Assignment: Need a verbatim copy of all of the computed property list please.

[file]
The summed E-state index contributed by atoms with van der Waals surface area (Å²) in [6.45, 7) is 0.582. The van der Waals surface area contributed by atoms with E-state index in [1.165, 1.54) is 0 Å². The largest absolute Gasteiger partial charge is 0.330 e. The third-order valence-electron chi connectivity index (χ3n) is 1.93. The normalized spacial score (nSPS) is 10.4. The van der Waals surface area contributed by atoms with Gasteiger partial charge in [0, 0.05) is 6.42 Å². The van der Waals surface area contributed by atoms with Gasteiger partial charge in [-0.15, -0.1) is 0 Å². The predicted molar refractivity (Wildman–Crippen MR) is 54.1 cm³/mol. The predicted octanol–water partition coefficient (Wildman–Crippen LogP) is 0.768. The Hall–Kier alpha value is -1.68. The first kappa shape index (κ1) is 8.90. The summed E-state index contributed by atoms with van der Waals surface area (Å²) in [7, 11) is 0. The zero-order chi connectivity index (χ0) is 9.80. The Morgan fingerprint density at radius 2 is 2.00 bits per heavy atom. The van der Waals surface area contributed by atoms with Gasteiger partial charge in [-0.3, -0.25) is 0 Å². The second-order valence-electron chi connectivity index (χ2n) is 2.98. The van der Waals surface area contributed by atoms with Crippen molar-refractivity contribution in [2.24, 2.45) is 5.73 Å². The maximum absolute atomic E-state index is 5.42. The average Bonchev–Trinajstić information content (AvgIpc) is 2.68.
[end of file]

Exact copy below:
The summed E-state index contributed by atoms with van der Waals surface area (Å²) in [6.45, 7) is 0.582. The van der Waals surface area contributed by atoms with E-state index in [1.165, 1.54) is 0 Å². The largest absolute Gasteiger partial charge is 0.330 e. The third-order valence-electron chi connectivity index (χ3n) is 1.93. The normalized spacial score (nSPS) is 10.4. The van der Waals surface area contributed by atoms with Gasteiger partial charge in [0, 0.05) is 6.42 Å². The van der Waals surface area contributed by atoms with Gasteiger partial charge in [-0.15, -0.1) is 0 Å². The predicted molar refractivity (Wildman–Crippen MR) is 54.1 cm³/mol. The predicted octanol–water partition coefficient (Wildman–Crippen LogP) is 0.768. The Hall–Kier alpha value is -1.68. The first kappa shape index (κ1) is 8.90. The summed E-state index contributed by atoms with van der Waals surface area (Å²) in [7, 11) is 0. The zero-order chi connectivity index (χ0) is 9.80. The Morgan fingerprint density at radius 2 is 2.00 bits per heavy atom. The van der Waals surface area contributed by atoms with Gasteiger partial charge in [-0.3, -0.25) is 0 Å². The second-order valence-electron chi connectivity index (χ2n) is 2.98. The van der Waals surface area contributed by atoms with Crippen molar-refractivity contribution in [2.24, 2.45) is 5.73 Å². The maximum absolute atomic E-state index is 5.42. The average Bonchev–Trinajstić information content (AvgIpc) is 2.68.